Volume 91, Issue 95

Friday, March 27, 1998

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NEWS
 

Students hip hop on to a new course

By Sara Marett
Gazette Staff

With a course syllabus that would make Puff Daddy and Snoop Doggy Dog proud, music students at the University of Alberta are hip hop happy.

Alberta's new Institute for Popular Music may offer the only course that students are guaranteed not to fall asleep in – hip hop music. Adam Krims, who may just be Canada's hippest professor, has incorporated the edgy, socially aware music into the curriculum of his third-year musical theory course.

An overwhelming response to the course has caused the music department to revamp its introductory music course next year to incorporate Krims' hip hop lectures. "Students love the fact that they can get a credit for music they listen to at home.

"Once in a while someone will really freak out that I'm teaching hip hop, but usually, like any time you teach popular music, you have to beat people away with a stick," Krims said.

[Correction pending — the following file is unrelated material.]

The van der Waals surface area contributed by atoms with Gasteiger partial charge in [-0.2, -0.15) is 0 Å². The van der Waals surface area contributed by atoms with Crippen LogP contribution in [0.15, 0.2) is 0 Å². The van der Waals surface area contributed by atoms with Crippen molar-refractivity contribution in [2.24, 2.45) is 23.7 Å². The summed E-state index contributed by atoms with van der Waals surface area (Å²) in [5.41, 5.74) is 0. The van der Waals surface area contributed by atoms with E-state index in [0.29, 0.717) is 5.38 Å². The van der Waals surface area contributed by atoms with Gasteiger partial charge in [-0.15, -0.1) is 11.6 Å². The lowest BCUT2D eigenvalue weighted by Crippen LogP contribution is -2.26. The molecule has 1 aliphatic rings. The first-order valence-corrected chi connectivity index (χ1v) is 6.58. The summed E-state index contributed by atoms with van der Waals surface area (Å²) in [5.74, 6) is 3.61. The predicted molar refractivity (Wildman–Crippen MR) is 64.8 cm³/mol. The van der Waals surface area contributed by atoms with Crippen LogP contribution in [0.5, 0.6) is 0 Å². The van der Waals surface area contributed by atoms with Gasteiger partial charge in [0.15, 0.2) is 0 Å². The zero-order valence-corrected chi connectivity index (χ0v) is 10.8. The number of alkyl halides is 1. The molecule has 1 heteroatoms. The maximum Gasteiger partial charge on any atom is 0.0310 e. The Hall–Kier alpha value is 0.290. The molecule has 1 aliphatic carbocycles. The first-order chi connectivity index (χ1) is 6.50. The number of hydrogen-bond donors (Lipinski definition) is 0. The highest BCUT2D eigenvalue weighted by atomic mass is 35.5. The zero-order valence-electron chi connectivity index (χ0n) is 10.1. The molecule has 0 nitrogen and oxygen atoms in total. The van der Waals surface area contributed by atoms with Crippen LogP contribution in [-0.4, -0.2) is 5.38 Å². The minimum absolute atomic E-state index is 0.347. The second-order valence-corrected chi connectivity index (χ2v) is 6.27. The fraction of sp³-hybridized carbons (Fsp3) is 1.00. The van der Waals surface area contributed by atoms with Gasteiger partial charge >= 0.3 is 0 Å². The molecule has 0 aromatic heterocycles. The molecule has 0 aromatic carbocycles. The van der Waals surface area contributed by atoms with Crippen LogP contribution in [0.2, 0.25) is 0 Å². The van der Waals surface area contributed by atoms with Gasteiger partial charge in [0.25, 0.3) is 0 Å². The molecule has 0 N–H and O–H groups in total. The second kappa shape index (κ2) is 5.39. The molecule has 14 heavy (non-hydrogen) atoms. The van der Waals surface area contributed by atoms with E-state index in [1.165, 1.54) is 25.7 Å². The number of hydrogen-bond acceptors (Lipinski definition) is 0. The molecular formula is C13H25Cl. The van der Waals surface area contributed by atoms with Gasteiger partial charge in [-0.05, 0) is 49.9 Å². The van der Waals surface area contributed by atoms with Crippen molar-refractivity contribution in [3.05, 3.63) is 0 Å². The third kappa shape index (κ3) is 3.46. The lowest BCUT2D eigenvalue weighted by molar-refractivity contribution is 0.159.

The course does not just discuss the genre of music, but opens up class discussion to broad cultural issues, he added. "It's a great way to talk about different cultures and not just African American, but Western and non-Western cultures as well."

Krims, who has been researching hip hop music for years, said it was only a matter of time before this style of music found its way into mainstream music studies. "People take popular music very seriously and it's important to educate, to point out its role in society," he said.

At Western, hip hop music has yet to make its debut in the classroom and may not any time soon. "I just can't see it happening here," said second-year music student Katarina Lundbald.

Music dean Jeffrey Stokes said Western's focus is on the traditional, classical roots of music. "Rather than dabbling in numerous areas, we prefer to focus on the traditional Western areas of music," Stokes said. He added the faculty does offer music courses for non-music students, many of which incorporate various music genres such as Broadway and jazz.

"I'm sure there would be a lot of students who would be interested in [a hip hop course] here," Lundbald said. Although most of Western's courses don't involve discussions on the broader cultural aspects of music, she said this is often a popular conversation topic out of the classroom among music students.


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Copyright The Gazette 1998